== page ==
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  • Jerry Phillips

Commitments Versus Goals

It’s easy to get overwhelmed with all the issues facing the world now. Whether it’s economic, political, or personal, the challenges can look insurmountable. Psychologically, the new year tends to bring optimism. However, this year doesn’t do that for me personally. It’s not that I’m pessimistic. I’m not. It’s more that I’m driven to make things better than last year.

My wife and I enjoy our morning coffee together. That is a positive from past years when I was traveling 50% of the time. Yesterday we outlined our commitments for 2021. Not our goals, but our commitments. Words have power, and commitment seems stronger that goals. Thus, the drive to fulfill our commitments and the lack of “optimism”. Our commitments are much more reachable than our past goals. They come with intention.

My experience with my teams and my clients I’ve worked with in the past share a common challenge. The sales and marketing teams are assigned a goal for revenue and profit and there is optimism that the teams can reach them. But there isn’t a detailed plan on how they will reach them. The optimism wears off quickly, as the first couple of months don’t provide the path to the goals. The goals become someone else’s goals and the teams don’t own them. The team must be committed to them, or the goals are just a wish. Wishing is not actionable.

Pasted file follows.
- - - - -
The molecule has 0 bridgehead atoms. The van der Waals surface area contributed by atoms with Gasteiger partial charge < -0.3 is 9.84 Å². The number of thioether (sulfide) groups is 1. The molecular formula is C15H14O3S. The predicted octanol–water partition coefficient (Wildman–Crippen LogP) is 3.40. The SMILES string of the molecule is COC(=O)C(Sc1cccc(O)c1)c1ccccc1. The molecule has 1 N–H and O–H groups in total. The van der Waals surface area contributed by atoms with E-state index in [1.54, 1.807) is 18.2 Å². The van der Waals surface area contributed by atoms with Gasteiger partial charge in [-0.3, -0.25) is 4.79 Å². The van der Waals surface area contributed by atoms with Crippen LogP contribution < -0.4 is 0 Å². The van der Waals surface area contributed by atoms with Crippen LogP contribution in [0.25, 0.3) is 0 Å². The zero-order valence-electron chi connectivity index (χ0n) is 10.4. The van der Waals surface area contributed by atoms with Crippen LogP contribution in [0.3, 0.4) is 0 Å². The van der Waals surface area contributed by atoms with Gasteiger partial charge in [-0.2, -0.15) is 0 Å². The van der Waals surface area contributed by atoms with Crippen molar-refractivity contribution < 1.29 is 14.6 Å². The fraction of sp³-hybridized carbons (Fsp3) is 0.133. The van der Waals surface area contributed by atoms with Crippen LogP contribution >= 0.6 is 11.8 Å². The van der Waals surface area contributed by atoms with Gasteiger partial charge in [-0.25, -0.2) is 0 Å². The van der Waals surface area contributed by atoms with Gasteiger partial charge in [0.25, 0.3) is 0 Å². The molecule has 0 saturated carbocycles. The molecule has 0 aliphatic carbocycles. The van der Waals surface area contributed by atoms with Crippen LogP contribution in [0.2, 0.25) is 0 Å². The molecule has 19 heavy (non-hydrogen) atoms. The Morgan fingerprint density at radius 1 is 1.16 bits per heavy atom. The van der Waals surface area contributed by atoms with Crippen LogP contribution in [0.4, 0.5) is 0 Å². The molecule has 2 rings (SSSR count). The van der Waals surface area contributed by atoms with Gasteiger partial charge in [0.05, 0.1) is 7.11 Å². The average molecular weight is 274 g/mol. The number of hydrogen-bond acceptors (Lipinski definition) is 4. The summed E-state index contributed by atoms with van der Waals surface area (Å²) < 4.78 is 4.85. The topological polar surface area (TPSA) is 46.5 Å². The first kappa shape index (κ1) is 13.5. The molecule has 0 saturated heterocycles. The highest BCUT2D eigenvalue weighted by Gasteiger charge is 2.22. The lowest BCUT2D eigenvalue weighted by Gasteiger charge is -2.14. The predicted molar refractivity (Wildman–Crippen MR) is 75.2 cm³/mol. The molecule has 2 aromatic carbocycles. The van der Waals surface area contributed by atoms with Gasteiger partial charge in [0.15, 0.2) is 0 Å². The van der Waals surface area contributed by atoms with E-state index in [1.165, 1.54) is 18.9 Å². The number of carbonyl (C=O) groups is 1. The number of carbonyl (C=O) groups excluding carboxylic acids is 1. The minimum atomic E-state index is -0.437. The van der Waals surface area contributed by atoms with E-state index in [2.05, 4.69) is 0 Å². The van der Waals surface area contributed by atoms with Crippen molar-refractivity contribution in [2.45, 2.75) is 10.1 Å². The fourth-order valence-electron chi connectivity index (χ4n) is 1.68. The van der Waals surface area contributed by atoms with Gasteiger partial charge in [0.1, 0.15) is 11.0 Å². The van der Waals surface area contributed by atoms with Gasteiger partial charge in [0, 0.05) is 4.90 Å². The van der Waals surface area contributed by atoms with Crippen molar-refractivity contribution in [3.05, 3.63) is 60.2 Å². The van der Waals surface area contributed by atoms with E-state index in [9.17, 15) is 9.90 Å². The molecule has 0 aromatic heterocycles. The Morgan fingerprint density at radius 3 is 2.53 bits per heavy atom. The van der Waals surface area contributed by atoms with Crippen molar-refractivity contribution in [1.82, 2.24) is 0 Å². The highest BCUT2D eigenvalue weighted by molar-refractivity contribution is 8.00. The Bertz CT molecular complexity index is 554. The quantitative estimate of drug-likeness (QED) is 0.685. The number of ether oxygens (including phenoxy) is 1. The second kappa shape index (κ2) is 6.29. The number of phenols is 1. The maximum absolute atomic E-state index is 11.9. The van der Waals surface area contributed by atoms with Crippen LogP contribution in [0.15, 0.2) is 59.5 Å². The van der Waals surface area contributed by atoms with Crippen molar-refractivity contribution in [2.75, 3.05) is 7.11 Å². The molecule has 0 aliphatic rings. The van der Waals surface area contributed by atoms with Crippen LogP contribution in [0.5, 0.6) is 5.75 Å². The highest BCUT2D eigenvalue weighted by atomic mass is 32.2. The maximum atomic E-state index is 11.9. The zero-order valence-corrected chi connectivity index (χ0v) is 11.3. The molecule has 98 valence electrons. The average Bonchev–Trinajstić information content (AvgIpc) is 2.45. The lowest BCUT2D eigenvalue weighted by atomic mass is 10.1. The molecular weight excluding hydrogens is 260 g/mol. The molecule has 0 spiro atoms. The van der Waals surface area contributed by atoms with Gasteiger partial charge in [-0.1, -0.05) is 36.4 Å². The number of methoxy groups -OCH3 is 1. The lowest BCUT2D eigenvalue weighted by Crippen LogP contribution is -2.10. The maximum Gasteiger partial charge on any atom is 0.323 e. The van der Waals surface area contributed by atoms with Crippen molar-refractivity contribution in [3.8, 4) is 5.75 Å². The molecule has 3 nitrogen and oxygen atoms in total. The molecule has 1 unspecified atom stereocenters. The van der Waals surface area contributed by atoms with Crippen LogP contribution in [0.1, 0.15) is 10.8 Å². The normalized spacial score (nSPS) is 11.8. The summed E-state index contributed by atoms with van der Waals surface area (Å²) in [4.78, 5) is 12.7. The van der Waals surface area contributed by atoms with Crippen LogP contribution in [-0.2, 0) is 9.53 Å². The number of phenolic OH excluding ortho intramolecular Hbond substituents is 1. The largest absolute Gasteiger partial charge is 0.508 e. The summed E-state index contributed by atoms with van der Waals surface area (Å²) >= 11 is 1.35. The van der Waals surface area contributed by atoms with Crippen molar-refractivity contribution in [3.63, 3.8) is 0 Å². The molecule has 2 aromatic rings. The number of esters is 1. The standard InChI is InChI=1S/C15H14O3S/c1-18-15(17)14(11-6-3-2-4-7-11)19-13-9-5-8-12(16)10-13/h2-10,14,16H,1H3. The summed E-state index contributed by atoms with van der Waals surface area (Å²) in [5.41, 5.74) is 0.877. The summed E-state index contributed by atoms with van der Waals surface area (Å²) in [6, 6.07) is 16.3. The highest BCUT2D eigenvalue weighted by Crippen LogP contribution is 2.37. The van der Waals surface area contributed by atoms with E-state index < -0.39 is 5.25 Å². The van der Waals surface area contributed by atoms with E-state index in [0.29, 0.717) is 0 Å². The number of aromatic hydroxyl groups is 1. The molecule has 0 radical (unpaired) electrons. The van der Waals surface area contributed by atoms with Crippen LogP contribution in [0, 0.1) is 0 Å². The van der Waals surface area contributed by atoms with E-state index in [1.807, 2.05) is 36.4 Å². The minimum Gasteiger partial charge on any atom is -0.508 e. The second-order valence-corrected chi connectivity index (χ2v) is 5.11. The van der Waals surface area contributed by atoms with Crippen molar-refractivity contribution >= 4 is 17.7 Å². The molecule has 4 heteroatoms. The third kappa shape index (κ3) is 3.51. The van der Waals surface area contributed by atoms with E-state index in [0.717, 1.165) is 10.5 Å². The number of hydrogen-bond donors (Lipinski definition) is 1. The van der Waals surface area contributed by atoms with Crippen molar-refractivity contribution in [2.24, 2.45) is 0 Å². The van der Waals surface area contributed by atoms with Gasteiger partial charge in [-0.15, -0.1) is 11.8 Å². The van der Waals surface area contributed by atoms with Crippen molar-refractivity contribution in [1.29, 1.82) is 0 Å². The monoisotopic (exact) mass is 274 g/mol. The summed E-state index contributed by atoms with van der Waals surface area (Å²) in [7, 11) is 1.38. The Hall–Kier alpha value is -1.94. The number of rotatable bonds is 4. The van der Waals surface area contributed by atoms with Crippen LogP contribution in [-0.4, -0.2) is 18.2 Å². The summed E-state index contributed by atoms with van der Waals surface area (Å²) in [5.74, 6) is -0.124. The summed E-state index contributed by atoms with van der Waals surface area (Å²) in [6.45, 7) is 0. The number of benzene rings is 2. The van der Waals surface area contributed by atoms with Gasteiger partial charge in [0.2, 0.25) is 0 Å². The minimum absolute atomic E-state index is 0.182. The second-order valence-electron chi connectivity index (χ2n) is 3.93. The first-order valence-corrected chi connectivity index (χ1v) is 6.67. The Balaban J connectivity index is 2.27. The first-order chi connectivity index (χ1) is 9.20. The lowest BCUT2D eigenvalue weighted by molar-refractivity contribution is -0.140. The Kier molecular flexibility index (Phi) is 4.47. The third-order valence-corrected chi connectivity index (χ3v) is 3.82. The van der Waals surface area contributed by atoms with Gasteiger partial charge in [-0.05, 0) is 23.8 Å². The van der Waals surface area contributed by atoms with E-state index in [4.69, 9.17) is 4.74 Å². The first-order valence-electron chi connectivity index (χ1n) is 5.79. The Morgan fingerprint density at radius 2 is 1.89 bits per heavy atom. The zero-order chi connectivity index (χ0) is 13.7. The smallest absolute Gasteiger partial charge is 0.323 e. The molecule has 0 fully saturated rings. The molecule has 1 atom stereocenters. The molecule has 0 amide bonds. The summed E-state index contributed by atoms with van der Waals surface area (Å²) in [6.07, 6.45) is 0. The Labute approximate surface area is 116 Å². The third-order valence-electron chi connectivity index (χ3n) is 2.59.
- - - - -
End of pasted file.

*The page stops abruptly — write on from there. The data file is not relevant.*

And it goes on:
There was a salesperson at a company that I worked for that had reached the pinnacle of President’s Club the year before I became their supervisor. It provided visibility, a nice commission, a large bonus, and a ring to commemorate the work they had done and the success they had. The first two months of the following year the individual was tracking 20% below the previous year. When we talked through what was happening, he shared that he had a large, one-time order in June of the previous year. That order set up his prior year performance. He had given up making his goal for the year mentally, based on his belief he couldn’t overcome the year previous. He wasn’t committed to the goal.

We talked through how he could make his number. We took a detailed look at his territory to determine the opportunities.

  1. What business could he count on to repeat from the previous year?

  2. What business would not repeat?

  3. What was the gap between the goal and what he could count on to repeat?

  4. What was his close rate on additional business?

  5. What is the true gap between his repeatable revenue and his goal?

  6. Using the close rate as the true indicator, how many additional revenue opportunities did he need to identify and close, by when?

The math made it easier for him to see the challenge. He was able to identify current customers he could target for growth, and prospects for new business. Once he had the list, he was able to commit to reaching the revenue numbers he needed. He was able to overcome the psychological barriers to reaching his goal. He finished the year over his goal after a terrible start to the year! He was committed!

There are challenges facing us this year that could paralyze us if we don’t break them down into manageable pieces. Wishing does nothing. Committing to action will help us drive to our goals.

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